The Black Scholes option-pricing model requires assumptions on expected life of the options that is based upon the pattern of exercise of options granted by the Corporation in the past; volatility based on changes in the price of the Corporation's common stock during the past 10 years, measured monthly; dividend yield and risk-free investment rate. Actual dividend payments will depend upon a number of factors, including future financial results, and may differ substantially from the assumption. The risk-free investment rate is based on the yield on 10-year U.S. Treasury Notes on the grant date.

        The actual value, if any, which a grantee may realize will depend upon the difference between the option exercise price and the market price of the Corporation's common stock on the date of exercise.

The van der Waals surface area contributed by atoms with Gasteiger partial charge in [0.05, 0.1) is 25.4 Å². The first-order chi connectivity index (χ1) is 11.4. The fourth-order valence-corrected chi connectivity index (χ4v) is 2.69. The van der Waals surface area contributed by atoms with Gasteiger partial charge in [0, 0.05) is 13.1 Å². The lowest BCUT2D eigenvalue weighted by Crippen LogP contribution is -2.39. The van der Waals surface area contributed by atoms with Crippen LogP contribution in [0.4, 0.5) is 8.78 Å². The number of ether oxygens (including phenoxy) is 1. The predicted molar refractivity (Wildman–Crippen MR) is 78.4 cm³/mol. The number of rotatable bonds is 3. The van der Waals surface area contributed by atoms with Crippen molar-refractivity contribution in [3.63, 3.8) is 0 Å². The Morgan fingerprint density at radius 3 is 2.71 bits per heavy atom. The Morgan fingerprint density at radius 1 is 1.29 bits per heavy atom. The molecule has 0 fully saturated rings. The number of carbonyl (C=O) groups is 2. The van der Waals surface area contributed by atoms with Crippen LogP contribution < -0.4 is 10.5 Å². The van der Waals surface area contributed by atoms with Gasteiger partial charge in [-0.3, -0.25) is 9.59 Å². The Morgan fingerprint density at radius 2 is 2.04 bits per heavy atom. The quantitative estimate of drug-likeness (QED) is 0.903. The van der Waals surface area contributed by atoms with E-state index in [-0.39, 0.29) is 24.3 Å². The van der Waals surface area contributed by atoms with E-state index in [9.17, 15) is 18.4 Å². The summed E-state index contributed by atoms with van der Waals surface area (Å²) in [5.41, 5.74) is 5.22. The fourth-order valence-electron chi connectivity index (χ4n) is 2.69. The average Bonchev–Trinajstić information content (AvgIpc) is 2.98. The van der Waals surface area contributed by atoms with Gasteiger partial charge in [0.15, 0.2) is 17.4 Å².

During the latter part of the second quarter of 2003, stock-based compensation performance awards for 2002 were granted to colleagues of the Company. These performance awards for the first time included restricted stock grants with fewer stock options, which reduced the total number of shares awarded but better aligned the interests of shareholders and colleagues. The Company recorded $905,170 in expense for restricted stock awards for 2003 out of the original $7,604,214 grant. This change in the awards resulted in the lower percentage reduction in proforma net income from reported net income in 2003 compared to prior years.

OVERVIEW

        The Corporation is the holding company for the Bank. References to the "Company" mean the Corporation and the Bank together. The financial information presented herein includes the account of the Corporation, its non-bank subsidiaries, the Bank, and the Bank's wholly owned subsidiaries. All material transactions between these entities are eliminated.

A-5



        See "Cautionary Statement for Purposes of the 'Safe Harbor' Provision of the Private Securities Litigation Reform Act of 1995," on pages A-34 and A-35 in connection with "forward looking" statements included in this report.